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+ 25

Why should we "raise" exceptions manually?

I don't understand that , when something went wrong in code then python automatically raise the error and stops the program ,so what is the nesserray to raise expetions by manully .

3rd Aug 2019, 12:51 PM
Sagar Hiremath
12 Réponses
+ 127
When you write a function, that other people are going to use, they usually don't (want to) read the code. They just want to read the docstring and find out how to use the function. And when they make a mistake, they want to get a clear error message. raise allows you to raise one of the built-in exceptions and add more information to it. Also you can define your own exceptions. It also works in cases where Python would NOT raise an error. For example you could write: if '[' in that_string: raise ValueError (Python wouldn't care if a string contains a [ or not.) So the user of your function may get something like: YouMessedUpException 'Seriously, dude?' (Or something slightly more helpful. ūüėú)
3rd Aug 2019, 1:02 PM
HonFu - avatar
+ 20
Automatic exceptions mostly manage syntax errors. Manual raising of exceptions can be for semantic errors.
3rd Aug 2019, 11:45 PM
Sonic - avatar
+ 11
Ma√ģtre George u are in begining of course ,u will learn about expections in upcoming lessons . Whatever I clarify about the ans what I understood that Name=input ("enter ur name=") if '1' in Name: raise TypeError In output window enter ur name= 123 Traceback (most recent call last): File "________",line 3, in<module> raise TypeError TypeError Here input is = 123 But I don't want this type of input which have numbers . So when I got the number like 1 in input , i emidditly raise the type error.so we can raise any type of errors when we don't want some type of stuff as a input , and in many cases toooooo. I thought it is helpful to someone . If I am wrong any where then tell me ,Ur all comments are welcomed ..........thank u and sorry for my bad English ...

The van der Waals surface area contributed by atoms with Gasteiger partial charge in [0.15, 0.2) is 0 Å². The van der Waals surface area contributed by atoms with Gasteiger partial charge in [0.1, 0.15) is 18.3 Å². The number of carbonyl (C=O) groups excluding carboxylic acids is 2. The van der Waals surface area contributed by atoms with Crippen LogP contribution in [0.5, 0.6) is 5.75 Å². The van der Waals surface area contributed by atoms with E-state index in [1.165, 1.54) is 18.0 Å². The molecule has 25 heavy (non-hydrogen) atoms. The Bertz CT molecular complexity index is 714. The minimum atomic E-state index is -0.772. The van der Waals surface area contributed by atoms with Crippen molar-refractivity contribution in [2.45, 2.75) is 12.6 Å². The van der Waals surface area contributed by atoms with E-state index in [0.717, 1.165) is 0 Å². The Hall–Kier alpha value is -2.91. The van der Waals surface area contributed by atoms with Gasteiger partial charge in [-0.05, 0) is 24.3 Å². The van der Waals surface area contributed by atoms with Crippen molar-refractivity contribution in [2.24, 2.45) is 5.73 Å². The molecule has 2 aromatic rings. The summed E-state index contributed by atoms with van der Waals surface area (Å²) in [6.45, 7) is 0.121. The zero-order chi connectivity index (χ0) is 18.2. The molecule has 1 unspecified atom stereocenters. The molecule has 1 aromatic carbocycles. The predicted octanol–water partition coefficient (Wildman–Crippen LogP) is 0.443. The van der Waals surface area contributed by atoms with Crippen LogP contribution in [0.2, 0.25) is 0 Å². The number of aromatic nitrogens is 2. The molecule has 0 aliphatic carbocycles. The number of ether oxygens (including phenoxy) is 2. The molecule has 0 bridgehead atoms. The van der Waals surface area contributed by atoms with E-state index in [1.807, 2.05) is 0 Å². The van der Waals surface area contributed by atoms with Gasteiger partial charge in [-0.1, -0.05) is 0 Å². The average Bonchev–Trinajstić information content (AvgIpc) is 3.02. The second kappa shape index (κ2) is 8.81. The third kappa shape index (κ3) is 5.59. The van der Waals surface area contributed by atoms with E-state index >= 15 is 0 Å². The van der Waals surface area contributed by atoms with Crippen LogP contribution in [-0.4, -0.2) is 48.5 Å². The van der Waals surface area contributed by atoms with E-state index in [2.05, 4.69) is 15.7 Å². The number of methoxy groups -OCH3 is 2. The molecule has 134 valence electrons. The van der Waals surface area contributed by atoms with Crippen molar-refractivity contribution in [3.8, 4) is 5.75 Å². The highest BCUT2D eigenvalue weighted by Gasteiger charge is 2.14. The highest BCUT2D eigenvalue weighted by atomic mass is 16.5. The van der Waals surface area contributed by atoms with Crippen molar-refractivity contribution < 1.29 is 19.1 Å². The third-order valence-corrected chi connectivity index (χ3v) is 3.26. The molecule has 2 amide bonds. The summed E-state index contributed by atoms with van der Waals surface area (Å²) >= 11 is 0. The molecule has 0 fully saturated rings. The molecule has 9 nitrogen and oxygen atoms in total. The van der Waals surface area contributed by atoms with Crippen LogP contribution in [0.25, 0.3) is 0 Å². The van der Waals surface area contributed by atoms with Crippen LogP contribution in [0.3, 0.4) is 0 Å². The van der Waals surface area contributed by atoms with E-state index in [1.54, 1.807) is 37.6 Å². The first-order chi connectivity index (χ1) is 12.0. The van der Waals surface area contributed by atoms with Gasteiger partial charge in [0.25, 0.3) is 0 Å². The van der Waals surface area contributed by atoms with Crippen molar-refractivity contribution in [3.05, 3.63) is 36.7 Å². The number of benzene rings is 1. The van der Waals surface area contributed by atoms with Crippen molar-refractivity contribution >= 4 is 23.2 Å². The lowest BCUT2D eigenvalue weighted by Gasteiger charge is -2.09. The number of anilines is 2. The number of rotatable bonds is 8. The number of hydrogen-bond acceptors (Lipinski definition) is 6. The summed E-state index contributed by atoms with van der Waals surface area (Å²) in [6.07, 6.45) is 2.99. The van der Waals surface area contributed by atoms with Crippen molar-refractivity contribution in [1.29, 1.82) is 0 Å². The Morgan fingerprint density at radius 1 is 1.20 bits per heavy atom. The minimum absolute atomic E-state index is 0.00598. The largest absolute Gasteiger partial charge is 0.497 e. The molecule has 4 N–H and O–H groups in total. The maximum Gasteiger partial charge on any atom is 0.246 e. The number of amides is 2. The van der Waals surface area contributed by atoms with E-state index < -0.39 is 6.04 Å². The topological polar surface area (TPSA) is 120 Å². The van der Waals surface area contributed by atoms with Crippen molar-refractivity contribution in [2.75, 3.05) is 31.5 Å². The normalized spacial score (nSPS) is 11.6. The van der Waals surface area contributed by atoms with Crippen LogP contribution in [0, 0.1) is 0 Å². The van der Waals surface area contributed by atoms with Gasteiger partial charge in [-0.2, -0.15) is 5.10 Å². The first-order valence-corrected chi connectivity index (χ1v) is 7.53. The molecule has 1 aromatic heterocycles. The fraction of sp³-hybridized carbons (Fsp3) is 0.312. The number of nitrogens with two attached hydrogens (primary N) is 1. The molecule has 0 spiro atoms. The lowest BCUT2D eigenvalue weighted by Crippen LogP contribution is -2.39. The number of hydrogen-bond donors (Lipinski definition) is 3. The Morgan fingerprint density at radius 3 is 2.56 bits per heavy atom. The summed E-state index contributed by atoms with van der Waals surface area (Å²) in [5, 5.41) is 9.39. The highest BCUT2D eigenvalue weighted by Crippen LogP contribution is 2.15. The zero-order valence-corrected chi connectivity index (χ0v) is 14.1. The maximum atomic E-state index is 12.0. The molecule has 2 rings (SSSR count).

6th Aug 2019, 11:48 AM
Sagar Hiremath
+ 7
ūüėÄ tq brooo
3rd Aug 2019, 1:04 PM
Sagar Hiremath
+ 6
Because we can be more specific on what condition you need to be as the triggering condition ūü§ó
4th Aug 2019, 3:30 AM
Sanjay Kamath
Sanjay Kamath - avatar
+ 2
If you use a library you'll find out that if you pass a wrong argument you get an error that why we use errors
4th Aug 2019, 6:29 AM
Mohammad Milad
Mohammad Milad - avatar
+ 2
i don't even know what's going on here. i don't even understand how I find myself here and what I should write
6th Aug 2019, 8:06 AM
Ma√ģtre George
Ma√ģtre George - avatar
+ 2
if you have a program for example take inputs from users as a gmail yes while you are programming you don't see as user see, you give them the gist in a clear and tidy program not like you see when you was programming if you was in interpreter or like that. you make the program simple for them, but the excellence followed by problem which concomitant the inputs will harm your program. without raise, try, except, finally the program will stop because have not control about the exception . Remember if exception raised the code will break and for this reason raise available.
14th Aug 2021, 8:36 PM
‚ÄéŔÖō≠ŔÖōĮ Ŕäō≥ŔÜ ōĻŔÖōĪ‚Äé
‚ÄéŔÖō≠ŔÖōĮ Ŕäō≥ŔÜ ōĻŔÖōĪ‚Äé - avatar
+ 1
For greater customization ....
22nd Mar 2021, 11:20 AM
Sanjay Kamath
Sanjay Kamath - avatar
Are there any alternative of raise function?? ūüôĄ
16th Dec 2021, 3:51 PM
Shahrear Al Sakib
Shahrear Al Sakib - avatar
Your questions is right, although python do it automatically but we should also be able to figure out and understand the problems that's why it's just a way to understand problem solving in a better way. We can first do it manually with pen-paper and then check out in python for the desired result.
26th Feb 2022, 9:21 AM
Jaya - avatar